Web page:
For many dads, Father’s Day is a time to relax and enjoy time with their children. But for about four million dads without health insurance coverage, their celebration may be overshadowed by worries about their own and their family’s health and well-being.
Health insurance coverage increases access to health care and improves both physical and mental health. For parents, the benefits of coverage extend to their children (PDF). When parents have coverage, children’s coverage and health care access increase, and family material well-being (PDF) improves.
Using data from the National Health Interview Survey, we estimate that approximately 4.3 million custodial fathers living with children younger than 19 were uninsured in 2017–18.
Dads with incomes below 138 percent of the federal poverty level were nearly four times more likely to be uninsured than dads with higher incomes (figure 1). Compared with white fathers, Black fathers were about twice as likely to be uninsured, and Hispanic fathers were more than four times as likely to be uninsured. Further, nearly one in five dads living in the South lacked health insurance coverage. Dads with children younger than 6 were also more likely than those with only older children to be uninsured.
Uninsured dads face challenges beyond health care—and the pandemic exacerbates their challenges
Uninsured dads experienced high rates of unmet health care needs (35.6 percent) and no usual source of care (45.9 percent, figure 2), and about one-quarter reported that they or their family members had problems paying or were unable to pay their medical bills.
And the challenges uninsured dads face extend to areas of material hardship that hurt them and their families. For example, in 2017–18, 14.8 percent of uninsured dads experienced low or very low food security in their family, 40.6 percent were very or somewhat worried about paying housing costs, and 45.9 percent were very or somewhat worried about paying monthly bills.
Both uninsurance and material hardship have likely worsened since the start of the pandemic and economic crisis, and dads who lost jobs and insurance coverage will likely struggle to access health care and could face mounting financial hardships. Early evidence indicates steep increases in unemployment because of the coronavirus outbreak, with more than 4 in 10 parents reporting their family lost a job or work-related income as of late March and early April 2020, and millions of workers are at risk of losing employed-sponsored insurance and becoming uninsured.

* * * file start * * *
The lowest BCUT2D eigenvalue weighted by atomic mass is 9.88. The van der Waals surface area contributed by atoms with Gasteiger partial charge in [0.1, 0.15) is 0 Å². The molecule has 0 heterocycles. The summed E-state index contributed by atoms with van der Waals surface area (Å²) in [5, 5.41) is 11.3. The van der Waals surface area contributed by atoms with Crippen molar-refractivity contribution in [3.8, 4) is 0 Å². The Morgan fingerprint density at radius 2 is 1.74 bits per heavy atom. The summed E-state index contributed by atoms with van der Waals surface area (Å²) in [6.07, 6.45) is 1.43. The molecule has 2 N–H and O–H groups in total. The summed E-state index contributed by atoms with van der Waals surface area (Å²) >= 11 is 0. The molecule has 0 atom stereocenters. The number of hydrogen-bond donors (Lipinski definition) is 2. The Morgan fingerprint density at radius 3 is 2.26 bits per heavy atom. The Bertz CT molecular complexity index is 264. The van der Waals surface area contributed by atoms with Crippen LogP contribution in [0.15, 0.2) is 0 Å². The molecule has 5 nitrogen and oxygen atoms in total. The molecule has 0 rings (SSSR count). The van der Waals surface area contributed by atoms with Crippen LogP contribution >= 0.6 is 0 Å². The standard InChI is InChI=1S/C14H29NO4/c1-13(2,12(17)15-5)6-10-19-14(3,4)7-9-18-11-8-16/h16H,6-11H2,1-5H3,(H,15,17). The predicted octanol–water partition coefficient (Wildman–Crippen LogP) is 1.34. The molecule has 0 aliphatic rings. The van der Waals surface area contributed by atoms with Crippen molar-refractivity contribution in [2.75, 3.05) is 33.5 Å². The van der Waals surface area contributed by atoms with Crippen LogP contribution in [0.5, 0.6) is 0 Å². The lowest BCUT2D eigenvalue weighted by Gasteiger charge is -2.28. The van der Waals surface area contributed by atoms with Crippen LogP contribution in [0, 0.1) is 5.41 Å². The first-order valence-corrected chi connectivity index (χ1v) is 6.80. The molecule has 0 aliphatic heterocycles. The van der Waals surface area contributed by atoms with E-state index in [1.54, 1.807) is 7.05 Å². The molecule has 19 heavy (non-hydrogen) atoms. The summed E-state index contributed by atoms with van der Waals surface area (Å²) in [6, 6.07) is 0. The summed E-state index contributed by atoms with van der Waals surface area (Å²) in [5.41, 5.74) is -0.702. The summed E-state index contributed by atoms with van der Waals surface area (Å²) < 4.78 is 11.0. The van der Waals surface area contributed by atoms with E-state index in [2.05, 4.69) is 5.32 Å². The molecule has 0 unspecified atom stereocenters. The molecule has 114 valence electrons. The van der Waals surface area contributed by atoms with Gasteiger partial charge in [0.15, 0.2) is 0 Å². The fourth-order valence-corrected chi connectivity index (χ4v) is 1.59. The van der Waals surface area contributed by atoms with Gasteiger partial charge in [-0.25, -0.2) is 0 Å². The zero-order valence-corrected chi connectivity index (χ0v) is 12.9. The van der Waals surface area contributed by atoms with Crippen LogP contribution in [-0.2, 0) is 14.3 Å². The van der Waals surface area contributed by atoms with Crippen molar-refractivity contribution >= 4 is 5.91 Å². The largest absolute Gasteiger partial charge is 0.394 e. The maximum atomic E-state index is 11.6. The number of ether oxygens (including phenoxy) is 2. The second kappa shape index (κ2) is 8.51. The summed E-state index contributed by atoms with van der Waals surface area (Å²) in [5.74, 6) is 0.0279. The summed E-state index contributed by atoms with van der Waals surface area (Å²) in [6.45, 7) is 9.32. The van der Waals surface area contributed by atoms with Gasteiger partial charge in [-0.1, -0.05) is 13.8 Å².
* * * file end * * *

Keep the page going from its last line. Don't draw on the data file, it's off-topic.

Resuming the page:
Expanding access to coverage and increasing enrollment could help dads and their families
Parental Medicaid eligibility thresholds vary widely across states, which is based partly on their decisions whether to expand Medicaid under the Affordable Care Act. In nonexpansion states, the average eligibility level is just 41 percent of the federal poverty level (about $8,900 per year for a family of three), which leaves many uninsured fathers in these states without affordable coverage options. We calculate nearly half (49.5 percent) of uninsured fathers live in the South, where few states have expanded Medicaid.
To broaden dads’ coverage options and reduce uninsurance, federal, state, and local governments could consider the following actions:
- expanding (PDF) Medicaid in every state
- removing Medicaid eligibility restrictions related to immigration status
- reversing the administration’s public charge rule, which could boost enrollment in publicly subsidized coverage among immigrant dads
- increasing access and affordability of marketplace and COBRA coverage to help fathers who lose their jobs or whose work hours are reduced during the pandemic
- supporting community organizations to make information about coverage and enrollment assistance (PDF) more widely available to uninsured dads and, because dads may prioritize their children’s needs over their own, emphasizing the benefits (PDF) of health insurance coverage for the entire family
To honor dads this Father’s Day, providing more and better information about available coverage options and their benefits, offering enrollment assistance to connect more uninsured dads to coverage, and, ultimately, expanding affordable coverage options would be a good start.